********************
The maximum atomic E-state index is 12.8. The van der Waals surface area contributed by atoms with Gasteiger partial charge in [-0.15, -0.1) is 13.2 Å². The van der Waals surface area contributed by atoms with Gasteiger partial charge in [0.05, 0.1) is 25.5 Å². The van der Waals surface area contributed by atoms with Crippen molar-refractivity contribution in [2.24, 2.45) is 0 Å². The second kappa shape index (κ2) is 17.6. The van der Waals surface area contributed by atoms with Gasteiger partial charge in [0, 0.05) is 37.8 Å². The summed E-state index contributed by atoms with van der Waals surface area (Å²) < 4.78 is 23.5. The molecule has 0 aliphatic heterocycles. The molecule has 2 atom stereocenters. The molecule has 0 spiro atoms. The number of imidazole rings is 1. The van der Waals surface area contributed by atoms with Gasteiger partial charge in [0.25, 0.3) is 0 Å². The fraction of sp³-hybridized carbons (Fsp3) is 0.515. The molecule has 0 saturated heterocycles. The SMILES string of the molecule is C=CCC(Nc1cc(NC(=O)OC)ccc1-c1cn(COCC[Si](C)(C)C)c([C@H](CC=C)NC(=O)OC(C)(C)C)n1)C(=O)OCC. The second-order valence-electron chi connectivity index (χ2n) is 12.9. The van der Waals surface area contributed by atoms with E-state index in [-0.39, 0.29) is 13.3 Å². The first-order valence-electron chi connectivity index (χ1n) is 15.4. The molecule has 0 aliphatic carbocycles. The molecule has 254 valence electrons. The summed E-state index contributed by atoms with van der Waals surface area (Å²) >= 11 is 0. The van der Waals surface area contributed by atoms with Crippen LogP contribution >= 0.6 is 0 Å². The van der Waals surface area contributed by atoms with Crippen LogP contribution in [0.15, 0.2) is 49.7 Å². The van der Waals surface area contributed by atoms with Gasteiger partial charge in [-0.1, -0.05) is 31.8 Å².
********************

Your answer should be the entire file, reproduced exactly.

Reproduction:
The maximum atomic E-state index is 12.8. The van der Waals surface area contributed by atoms with Gasteiger partial charge in [-0.15, -0.1) is 13.2 Å². The van der Waals surface area contributed by atoms with Gasteiger partial charge in [0.05, 0.1) is 25.5 Å². The van der Waals surface area contributed by atoms with Crippen molar-refractivity contribution in [2.24, 2.45) is 0 Å². The second kappa shape index (κ2) is 17.6. The van der Waals surface area contributed by atoms with Gasteiger partial charge in [0, 0.05) is 37.8 Å². The summed E-state index contributed by atoms with van der Waals surface area (Å²) < 4.78 is 23.5. The molecule has 0 aliphatic heterocycles. The molecule has 2 atom stereocenters. The molecule has 0 spiro atoms. The number of imidazole rings is 1. The van der Waals surface area contributed by atoms with Gasteiger partial charge in [0.25, 0.3) is 0 Å². The fraction of sp³-hybridized carbons (Fsp3) is 0.515. The molecule has 0 saturated heterocycles. The SMILES string of the molecule is C=CCC(Nc1cc(NC(=O)OC)ccc1-c1cn(COCC[Si](C)(C)C)c([C@H](CC=C)NC(=O)OC(C)(C)C)n1)C(=O)OCC. The second-order valence-electron chi connectivity index (χ2n) is 12.9. The van der Waals surface area contributed by atoms with E-state index in [-0.39, 0.29) is 13.3 Å². The first-order valence-electron chi connectivity index (χ1n) is 15.4. The molecule has 0 aliphatic carbocycles. The molecule has 254 valence electrons. The summed E-state index contributed by atoms with van der Waals surface area (Å²) >= 11 is 0. The van der Waals surface area contributed by atoms with Crippen LogP contribution >= 0.6 is 0 Å². The van der Waals surface area contributed by atoms with Crippen LogP contribution in [0.15, 0.2) is 49.7 Å². The van der Waals surface area contributed by atoms with Gasteiger partial charge in [-0.1, -0.05) is 31.8 Å².